Mom101, I disagree with your premise that anyone who has owned a home since 1978 has made a mint and therefore should somehow pay higher property taxes sometime.
Do you want to lower the tax burden on people who have bought homes recently and raise them for people who have owned them for 25 years? Or do you want to raise everybody up?

By Emeraldkity4 (Emeraldkity4) on Saturday, August 14, 2004 - 01:25 pm: Edit

you're right the state sales tax is 6.5% but I think just about everywhere local sales taxes have added a bit to that.

The state sales-tax rate has been 6.5 percent for nearly two decades. But as local governments have grown more reliant on sales taxes, the average local rate (which is added to the state rate) has risen from 1.235 percent to 1.889 percent over that same period.

Since education funding is not adequate and since the legislature is not willing to do anything about it, this fall a new measure will be on the ballot to raise 1% for schools which will bump the sales tax in Seattle and other King county cities to 9.8%
The latte tax didn't pass though last fall, which would have raised money for early childhood education, but maybe voters will see this as moore equitable

By Mom101 (Mom101) on Saturday, August 14, 2004 - 01:28 pm: Edit

No, I think property taxes are too low for all in CA. My thought is that upon "exiting" the property, back taxes based on what everyone e;se was paying (the equitable system used in most States) would be owed.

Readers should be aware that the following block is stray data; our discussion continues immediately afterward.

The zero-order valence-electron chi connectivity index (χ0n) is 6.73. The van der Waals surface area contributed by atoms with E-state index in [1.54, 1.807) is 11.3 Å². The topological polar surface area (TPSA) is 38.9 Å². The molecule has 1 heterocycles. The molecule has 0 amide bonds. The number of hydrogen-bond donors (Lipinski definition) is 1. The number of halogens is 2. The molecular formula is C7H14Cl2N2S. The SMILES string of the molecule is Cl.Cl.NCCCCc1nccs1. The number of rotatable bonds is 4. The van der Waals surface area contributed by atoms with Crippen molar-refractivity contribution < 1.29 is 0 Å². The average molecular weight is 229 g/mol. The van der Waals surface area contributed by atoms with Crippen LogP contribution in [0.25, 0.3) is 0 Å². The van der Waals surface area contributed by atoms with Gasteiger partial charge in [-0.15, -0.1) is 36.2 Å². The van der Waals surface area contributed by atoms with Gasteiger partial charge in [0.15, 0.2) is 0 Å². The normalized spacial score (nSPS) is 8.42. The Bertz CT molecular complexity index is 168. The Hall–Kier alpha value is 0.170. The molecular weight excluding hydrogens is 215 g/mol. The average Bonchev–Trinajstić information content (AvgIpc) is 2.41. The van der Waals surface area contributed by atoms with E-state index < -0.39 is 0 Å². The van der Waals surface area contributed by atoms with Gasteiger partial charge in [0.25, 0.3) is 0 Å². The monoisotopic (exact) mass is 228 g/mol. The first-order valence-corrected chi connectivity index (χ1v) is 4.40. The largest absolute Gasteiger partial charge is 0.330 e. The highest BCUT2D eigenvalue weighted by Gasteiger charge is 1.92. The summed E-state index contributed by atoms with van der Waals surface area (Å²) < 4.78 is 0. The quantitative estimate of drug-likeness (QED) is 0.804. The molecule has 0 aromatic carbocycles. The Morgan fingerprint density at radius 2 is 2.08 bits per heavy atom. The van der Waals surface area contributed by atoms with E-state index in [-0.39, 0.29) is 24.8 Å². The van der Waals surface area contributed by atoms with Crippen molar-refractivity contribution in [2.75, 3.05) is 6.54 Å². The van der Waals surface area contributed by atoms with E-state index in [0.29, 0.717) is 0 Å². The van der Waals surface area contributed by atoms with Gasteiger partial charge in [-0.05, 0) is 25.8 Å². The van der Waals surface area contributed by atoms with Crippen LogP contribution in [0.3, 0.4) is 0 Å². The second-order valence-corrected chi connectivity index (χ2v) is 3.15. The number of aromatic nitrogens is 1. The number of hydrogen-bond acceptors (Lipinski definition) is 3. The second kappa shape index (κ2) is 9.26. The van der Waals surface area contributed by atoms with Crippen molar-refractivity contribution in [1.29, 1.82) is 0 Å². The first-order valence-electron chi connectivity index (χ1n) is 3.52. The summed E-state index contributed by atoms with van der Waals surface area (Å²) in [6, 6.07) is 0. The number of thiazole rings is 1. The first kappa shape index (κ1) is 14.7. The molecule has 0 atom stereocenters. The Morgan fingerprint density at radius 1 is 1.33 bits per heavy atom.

By Mom101 (Mom101) on Saturday, August 14, 2004 - 01:29 pm: Edit

And how could you have owned a home in this State since 1978 and not made considerable money?

By Dstark (Dstark) on Saturday, August 14, 2004 - 01:32 pm: Edit

Mom101, so you are only a financial conservative when it comes to income tax rates?
OK, how would you figure out the taxes owed?
Emeraldkity4, the sales tax is a regressive tax that hits the poor harder. The income tax is a progressive tax. Funny how progressive taxes keep going lower and regressive taxes keep going higher.
I would be very tempted to vote no.

By Marite (Marite) on Saturday, August 14, 2004 - 01:33 pm: Edit


You can only make money on a house if you sell it. If you live in a house that has appreciated in value but your income has not grown by much, higher property taxes based on increased value will cause hardship. If you sell your house at the higher price and try to purchase another property, chances are you would have to scale down considerably to buy the new house and still make "considerable money" since every house must have appreciated in value like your own.

By Mom101 (Mom101) on Saturday, August 14, 2004 - 01:34 pm: Edit